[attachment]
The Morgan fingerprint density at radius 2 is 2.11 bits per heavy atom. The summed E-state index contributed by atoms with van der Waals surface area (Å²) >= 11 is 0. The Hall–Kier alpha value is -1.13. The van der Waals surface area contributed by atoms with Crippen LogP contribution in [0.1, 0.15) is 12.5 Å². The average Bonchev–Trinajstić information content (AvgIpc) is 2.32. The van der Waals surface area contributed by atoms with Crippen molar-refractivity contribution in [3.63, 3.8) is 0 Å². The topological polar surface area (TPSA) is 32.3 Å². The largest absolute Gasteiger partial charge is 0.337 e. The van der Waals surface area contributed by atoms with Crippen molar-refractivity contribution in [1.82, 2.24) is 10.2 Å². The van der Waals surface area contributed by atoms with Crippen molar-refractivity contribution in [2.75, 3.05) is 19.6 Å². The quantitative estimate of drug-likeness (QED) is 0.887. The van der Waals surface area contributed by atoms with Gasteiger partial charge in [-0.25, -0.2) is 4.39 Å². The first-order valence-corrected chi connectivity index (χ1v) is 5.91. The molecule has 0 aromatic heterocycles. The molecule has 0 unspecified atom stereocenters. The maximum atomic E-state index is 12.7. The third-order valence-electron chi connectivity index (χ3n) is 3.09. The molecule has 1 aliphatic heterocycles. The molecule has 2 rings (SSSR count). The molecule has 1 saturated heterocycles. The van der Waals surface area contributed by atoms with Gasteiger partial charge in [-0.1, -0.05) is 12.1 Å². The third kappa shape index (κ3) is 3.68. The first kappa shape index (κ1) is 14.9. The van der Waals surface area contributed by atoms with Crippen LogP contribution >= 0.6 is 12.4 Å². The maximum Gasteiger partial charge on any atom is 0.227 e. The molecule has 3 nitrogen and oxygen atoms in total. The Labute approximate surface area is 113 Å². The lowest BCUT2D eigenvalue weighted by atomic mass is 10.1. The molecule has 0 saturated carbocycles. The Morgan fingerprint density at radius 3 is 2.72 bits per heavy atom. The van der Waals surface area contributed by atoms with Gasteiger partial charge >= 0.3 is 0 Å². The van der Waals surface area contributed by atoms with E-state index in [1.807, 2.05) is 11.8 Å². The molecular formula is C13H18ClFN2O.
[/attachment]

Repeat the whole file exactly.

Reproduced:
The Morgan fingerprint density at radius 2 is 2.11 bits per heavy atom. The summed E-state index contributed by atoms with van der Waals surface area (Å²) >= 11 is 0. The Hall–Kier alpha value is -1.13. The van der Waals surface area contributed by atoms with Crippen LogP contribution in [0.1, 0.15) is 12.5 Å². The average Bonchev–Trinajstić information content (AvgIpc) is 2.32. The van der Waals surface area contributed by atoms with Crippen molar-refractivity contribution in [3.63, 3.8) is 0 Å². The topological polar surface area (TPSA) is 32.3 Å². The largest absolute Gasteiger partial charge is 0.337 e. The van der Waals surface area contributed by atoms with Crippen molar-refractivity contribution in [1.82, 2.24) is 10.2 Å². The van der Waals surface area contributed by atoms with Crippen molar-refractivity contribution in [2.75, 3.05) is 19.6 Å². The quantitative estimate of drug-likeness (QED) is 0.887. The van der Waals surface area contributed by atoms with Gasteiger partial charge in [-0.25, -0.2) is 4.39 Å². The first-order valence-corrected chi connectivity index (χ1v) is 5.91. The molecule has 0 aromatic heterocycles. The molecule has 0 unspecified atom stereocenters. The maximum atomic E-state index is 12.7. The third-order valence-electron chi connectivity index (χ3n) is 3.09. The molecule has 1 aliphatic heterocycles. The molecule has 2 rings (SSSR count). The molecule has 1 saturated heterocycles. The van der Waals surface area contributed by atoms with Gasteiger partial charge in [-0.1, -0.05) is 12.1 Å². The third kappa shape index (κ3) is 3.68. The first kappa shape index (κ1) is 14.9. The van der Waals surface area contributed by atoms with Crippen LogP contribution >= 0.6 is 12.4 Å². The maximum Gasteiger partial charge on any atom is 0.227 e. The molecule has 3 nitrogen and oxygen atoms in total. The Labute approximate surface area is 113 Å². The lowest BCUT2D eigenvalue weighted by atomic mass is 10.1. The molecule has 0 saturated carbocycles. The Morgan fingerprint density at radius 3 is 2.72 bits per heavy atom. The van der Waals surface area contributed by atoms with Gasteiger partial charge >= 0.3 is 0 Å². The van der Waals surface area contributed by atoms with E-state index in [1.807, 2.05) is 11.8 Å². The molecular formula is C13H18ClFN2O.